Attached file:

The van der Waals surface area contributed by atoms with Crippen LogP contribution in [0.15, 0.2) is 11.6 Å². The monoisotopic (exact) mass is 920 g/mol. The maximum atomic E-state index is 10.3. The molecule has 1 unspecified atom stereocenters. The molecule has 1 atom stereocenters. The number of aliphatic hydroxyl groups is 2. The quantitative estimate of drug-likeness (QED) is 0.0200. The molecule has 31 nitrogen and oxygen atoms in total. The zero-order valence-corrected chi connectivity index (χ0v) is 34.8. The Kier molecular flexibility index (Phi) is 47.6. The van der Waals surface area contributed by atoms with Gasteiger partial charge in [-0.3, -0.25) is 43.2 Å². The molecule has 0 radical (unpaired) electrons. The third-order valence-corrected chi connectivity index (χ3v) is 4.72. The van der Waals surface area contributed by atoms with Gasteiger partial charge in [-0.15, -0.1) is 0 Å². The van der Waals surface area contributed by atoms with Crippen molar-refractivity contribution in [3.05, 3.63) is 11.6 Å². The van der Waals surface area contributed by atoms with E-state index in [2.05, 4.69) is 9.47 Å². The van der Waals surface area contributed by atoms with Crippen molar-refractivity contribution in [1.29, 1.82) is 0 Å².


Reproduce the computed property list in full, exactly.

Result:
The van der Waals surface area contributed by atoms with Crippen LogP contribution in [0.15, 0.2) is 11.6 Å². The monoisotopic (exact) mass is 920 g/mol. The maximum atomic E-state index is 10.3. The molecule has 1 unspecified atom stereocenters. The molecule has 1 atom stereocenters. The number of aliphatic hydroxyl groups is 2. The quantitative estimate of drug-likeness (QED) is 0.0200. The molecule has 31 nitrogen and oxygen atoms in total. The zero-order valence-corrected chi connectivity index (χ0v) is 34.8. The Kier molecular flexibility index (Phi) is 47.6. The van der Waals surface area contributed by atoms with Gasteiger partial charge in [-0.3, -0.25) is 43.2 Å². The molecule has 0 radical (unpaired) electrons. The third-order valence-corrected chi connectivity index (χ3v) is 4.72. The van der Waals surface area contributed by atoms with Gasteiger partial charge in [-0.15, -0.1) is 0 Å². The van der Waals surface area contributed by atoms with Crippen molar-refractivity contribution in [3.05, 3.63) is 11.6 Å². The van der Waals surface area contributed by atoms with E-state index in [2.05, 4.69) is 9.47 Å². The van der Waals surface area contributed by atoms with Crippen molar-refractivity contribution in [1.29, 1.82) is 0 Å².